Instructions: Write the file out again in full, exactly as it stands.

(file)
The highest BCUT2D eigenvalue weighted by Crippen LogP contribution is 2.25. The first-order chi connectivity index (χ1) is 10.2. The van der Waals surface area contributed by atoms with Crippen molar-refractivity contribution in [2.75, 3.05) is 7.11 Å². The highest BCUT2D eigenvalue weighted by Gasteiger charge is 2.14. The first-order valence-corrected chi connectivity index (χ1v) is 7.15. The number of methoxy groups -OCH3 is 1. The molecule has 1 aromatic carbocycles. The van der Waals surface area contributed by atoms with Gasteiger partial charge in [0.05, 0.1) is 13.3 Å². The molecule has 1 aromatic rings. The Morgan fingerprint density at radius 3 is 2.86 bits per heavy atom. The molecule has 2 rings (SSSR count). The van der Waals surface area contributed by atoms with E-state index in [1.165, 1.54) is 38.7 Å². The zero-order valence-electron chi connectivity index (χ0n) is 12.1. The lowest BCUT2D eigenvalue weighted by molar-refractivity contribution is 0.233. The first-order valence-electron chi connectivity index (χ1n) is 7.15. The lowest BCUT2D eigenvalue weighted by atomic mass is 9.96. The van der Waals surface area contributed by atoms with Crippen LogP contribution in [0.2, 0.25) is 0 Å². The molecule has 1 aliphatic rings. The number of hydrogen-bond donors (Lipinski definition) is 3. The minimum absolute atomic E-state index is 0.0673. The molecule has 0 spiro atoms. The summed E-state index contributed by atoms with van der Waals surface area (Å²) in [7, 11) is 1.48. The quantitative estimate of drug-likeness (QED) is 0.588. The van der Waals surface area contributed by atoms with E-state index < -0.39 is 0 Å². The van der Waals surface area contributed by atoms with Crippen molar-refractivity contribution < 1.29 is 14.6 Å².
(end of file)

The highest BCUT2D eigenvalue weighted by Crippen LogP contribution is 2.25. The first-order chi connectivity index (χ1) is 10.2. The van der Waals surface area contributed by atoms with Crippen molar-refractivity contribution in [2.75, 3.05) is 7.11 Å². The highest BCUT2D eigenvalue weighted by Gasteiger charge is 2.14. The first-order valence-corrected chi connectivity index (χ1v) is 7.15. The number of methoxy groups -OCH3 is 1. The molecule has 1 aromatic carbocycles. The van der Waals surface area contributed by atoms with Gasteiger partial charge in [0.05, 0.1) is 13.3 Å². The molecule has 1 aromatic rings. The Morgan fingerprint density at radius 3 is 2.86 bits per heavy atom. The molecule has 2 rings (SSSR count). The van der Waals surface area contributed by atoms with E-state index in [1.165, 1.54) is 38.7 Å². The zero-order valence-electron chi connectivity index (χ0n) is 12.1. The lowest BCUT2D eigenvalue weighted by molar-refractivity contribution is 0.233. The first-order valence-electron chi connectivity index (χ1n) is 7.15. The lowest BCUT2D eigenvalue weighted by atomic mass is 9.96. The van der Waals surface area contributed by atoms with Crippen LogP contribution in [0.2, 0.25) is 0 Å². The molecule has 1 aliphatic rings. The number of hydrogen-bond donors (Lipinski definition) is 3. The minimum absolute atomic E-state index is 0.0673. The molecule has 0 spiro atoms. The summed E-state index contributed by atoms with van der Waals surface area (Å²) in [7, 11) is 1.48. The quantitative estimate of drug-likeness (QED) is 0.588. The van der Waals surface area contributed by atoms with E-state index < -0.39 is 0 Å². The van der Waals surface area contributed by atoms with Crippen molar-refractivity contribution < 1.29 is 14.6 Å².